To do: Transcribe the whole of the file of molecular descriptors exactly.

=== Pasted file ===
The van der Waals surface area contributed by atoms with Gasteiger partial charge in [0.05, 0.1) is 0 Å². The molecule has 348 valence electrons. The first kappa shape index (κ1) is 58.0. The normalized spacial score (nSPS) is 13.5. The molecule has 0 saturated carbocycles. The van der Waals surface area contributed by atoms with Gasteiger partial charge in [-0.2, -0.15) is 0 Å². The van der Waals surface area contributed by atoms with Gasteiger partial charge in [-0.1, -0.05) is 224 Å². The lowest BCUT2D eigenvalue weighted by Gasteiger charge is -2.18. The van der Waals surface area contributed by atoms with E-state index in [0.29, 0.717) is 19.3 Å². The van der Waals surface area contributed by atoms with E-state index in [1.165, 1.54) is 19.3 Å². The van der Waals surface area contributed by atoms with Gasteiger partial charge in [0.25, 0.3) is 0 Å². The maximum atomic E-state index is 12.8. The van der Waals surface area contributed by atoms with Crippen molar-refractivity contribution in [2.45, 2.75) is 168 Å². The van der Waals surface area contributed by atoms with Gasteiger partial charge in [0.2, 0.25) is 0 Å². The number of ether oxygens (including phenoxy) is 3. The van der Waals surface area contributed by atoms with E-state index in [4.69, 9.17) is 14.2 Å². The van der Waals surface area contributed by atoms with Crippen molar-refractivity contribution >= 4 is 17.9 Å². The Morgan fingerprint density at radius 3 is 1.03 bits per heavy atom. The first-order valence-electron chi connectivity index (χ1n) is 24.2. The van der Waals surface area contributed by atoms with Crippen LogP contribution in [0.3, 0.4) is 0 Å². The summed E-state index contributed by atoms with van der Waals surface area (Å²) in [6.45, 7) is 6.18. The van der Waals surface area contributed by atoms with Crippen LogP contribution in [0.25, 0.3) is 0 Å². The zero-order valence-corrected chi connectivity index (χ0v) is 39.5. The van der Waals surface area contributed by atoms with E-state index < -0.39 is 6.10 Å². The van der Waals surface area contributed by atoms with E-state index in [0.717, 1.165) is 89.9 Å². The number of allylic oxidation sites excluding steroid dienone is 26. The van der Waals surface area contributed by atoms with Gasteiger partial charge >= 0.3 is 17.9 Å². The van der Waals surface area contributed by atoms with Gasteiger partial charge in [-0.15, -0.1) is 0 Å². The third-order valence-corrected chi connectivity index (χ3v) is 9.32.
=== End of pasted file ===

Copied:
The van der Waals surface area contributed by atoms with Gasteiger partial charge in [0.05, 0.1) is 0 Å². The molecule has 348 valence electrons. The first kappa shape index (κ1) is 58.0. The normalized spacial score (nSPS) is 13.5. The molecule has 0 saturated carbocycles. The van der Waals surface area contributed by atoms with Gasteiger partial charge in [-0.2, -0.15) is 0 Å². The van der Waals surface area contributed by atoms with Gasteiger partial charge in [-0.1, -0.05) is 224 Å². The lowest BCUT2D eigenvalue weighted by Gasteiger charge is -2.18. The van der Waals surface area contributed by atoms with E-state index in [0.29, 0.717) is 19.3 Å². The van der Waals surface area contributed by atoms with E-state index in [1.165, 1.54) is 19.3 Å². The van der Waals surface area contributed by atoms with Gasteiger partial charge in [0.25, 0.3) is 0 Å². The maximum atomic E-state index is 12.8. The van der Waals surface area contributed by atoms with Crippen molar-refractivity contribution in [2.45, 2.75) is 168 Å². The van der Waals surface area contributed by atoms with Gasteiger partial charge in [0.2, 0.25) is 0 Å². The number of ether oxygens (including phenoxy) is 3. The van der Waals surface area contributed by atoms with E-state index in [4.69, 9.17) is 14.2 Å². The van der Waals surface area contributed by atoms with Crippen molar-refractivity contribution >= 4 is 17.9 Å². The Morgan fingerprint density at radius 3 is 1.03 bits per heavy atom. The first-order valence-electron chi connectivity index (χ1n) is 24.2. The van der Waals surface area contributed by atoms with Crippen LogP contribution in [0.3, 0.4) is 0 Å². The summed E-state index contributed by atoms with van der Waals surface area (Å²) in [6.45, 7) is 6.18. The van der Waals surface area contributed by atoms with Crippen LogP contribution in [0.25, 0.3) is 0 Å². The zero-order valence-corrected chi connectivity index (χ0v) is 39.5. The van der Waals surface area contributed by atoms with E-state index < -0.39 is 6.10 Å². The van der Waals surface area contributed by atoms with E-state index in [0.717, 1.165) is 89.9 Å². The number of allylic oxidation sites excluding steroid dienone is 26. The van der Waals surface area contributed by atoms with Gasteiger partial charge >= 0.3 is 17.9 Å². The van der Waals surface area contributed by atoms with Gasteiger partial charge in [-0.15, -0.1) is 0 Å². The third-order valence-corrected chi connectivity index (χ3v) is 9.32.